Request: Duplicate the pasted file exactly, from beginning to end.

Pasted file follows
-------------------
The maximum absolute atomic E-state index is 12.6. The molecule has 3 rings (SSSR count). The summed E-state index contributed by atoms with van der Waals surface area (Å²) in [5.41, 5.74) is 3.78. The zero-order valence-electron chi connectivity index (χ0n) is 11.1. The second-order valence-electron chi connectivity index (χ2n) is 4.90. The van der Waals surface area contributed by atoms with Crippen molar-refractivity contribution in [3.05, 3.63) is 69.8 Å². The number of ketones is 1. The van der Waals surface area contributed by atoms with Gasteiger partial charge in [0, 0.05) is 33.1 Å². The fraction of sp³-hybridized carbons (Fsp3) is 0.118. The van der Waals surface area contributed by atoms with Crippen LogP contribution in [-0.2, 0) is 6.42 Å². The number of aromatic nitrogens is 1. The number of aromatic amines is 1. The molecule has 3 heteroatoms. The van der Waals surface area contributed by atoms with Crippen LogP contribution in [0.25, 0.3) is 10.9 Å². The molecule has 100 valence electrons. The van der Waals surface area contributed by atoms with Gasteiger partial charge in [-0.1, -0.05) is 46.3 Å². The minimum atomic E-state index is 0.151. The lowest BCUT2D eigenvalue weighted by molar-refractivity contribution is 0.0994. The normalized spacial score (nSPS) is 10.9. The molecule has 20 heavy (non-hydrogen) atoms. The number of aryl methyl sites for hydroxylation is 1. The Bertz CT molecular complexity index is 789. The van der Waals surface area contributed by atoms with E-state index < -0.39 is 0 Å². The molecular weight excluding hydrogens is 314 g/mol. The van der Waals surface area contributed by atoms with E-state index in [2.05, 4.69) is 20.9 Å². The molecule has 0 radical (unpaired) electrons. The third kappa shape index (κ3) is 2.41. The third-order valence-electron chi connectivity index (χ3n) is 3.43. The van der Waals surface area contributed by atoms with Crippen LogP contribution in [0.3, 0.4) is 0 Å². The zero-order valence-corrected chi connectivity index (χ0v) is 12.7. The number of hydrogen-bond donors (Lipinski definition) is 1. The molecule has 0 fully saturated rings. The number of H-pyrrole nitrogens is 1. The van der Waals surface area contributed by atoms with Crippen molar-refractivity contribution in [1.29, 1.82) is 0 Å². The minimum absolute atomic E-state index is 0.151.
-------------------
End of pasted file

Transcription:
The maximum absolute atomic E-state index is 12.6. The molecule has 3 rings (SSSR count). The summed E-state index contributed by atoms with van der Waals surface area (Å²) in [5.41, 5.74) is 3.78. The zero-order valence-electron chi connectivity index (χ0n) is 11.1. The second-order valence-electron chi connectivity index (χ2n) is 4.90. The van der Waals surface area contributed by atoms with Crippen molar-refractivity contribution in [3.05, 3.63) is 69.8 Å². The number of ketones is 1. The van der Waals surface area contributed by atoms with Gasteiger partial charge in [0, 0.05) is 33.1 Å². The fraction of sp³-hybridized carbons (Fsp3) is 0.118. The van der Waals surface area contributed by atoms with Crippen LogP contribution in [-0.2, 0) is 6.42 Å². The number of aromatic nitrogens is 1. The number of aromatic amines is 1. The molecule has 3 heteroatoms. The van der Waals surface area contributed by atoms with Crippen LogP contribution in [0.25, 0.3) is 10.9 Å². The molecule has 100 valence electrons. The van der Waals surface area contributed by atoms with Gasteiger partial charge in [-0.1, -0.05) is 46.3 Å². The minimum atomic E-state index is 0.151. The lowest BCUT2D eigenvalue weighted by molar-refractivity contribution is 0.0994. The normalized spacial score (nSPS) is 10.9. The molecule has 20 heavy (non-hydrogen) atoms. The number of aryl methyl sites for hydroxylation is 1. The Bertz CT molecular complexity index is 789. The van der Waals surface area contributed by atoms with E-state index < -0.39 is 0 Å². The molecular weight excluding hydrogens is 314 g/mol. The van der Waals surface area contributed by atoms with E-state index in [2.05, 4.69) is 20.9 Å². The molecule has 0 radical (unpaired) electrons. The third kappa shape index (κ3) is 2.41. The third-order valence-electron chi connectivity index (χ3n) is 3.43. The van der Waals surface area contributed by atoms with Crippen LogP contribution in [0.3, 0.4) is 0 Å². The zero-order valence-corrected chi connectivity index (χ0v) is 12.7. The number of hydrogen-bond donors (Lipinski definition) is 1. The molecule has 0 fully saturated rings. The number of H-pyrrole nitrogens is 1. The van der Waals surface area contributed by atoms with Crippen molar-refractivity contribution in [1.29, 1.82) is 0 Å². The minimum absolute atomic E-state index is 0.151.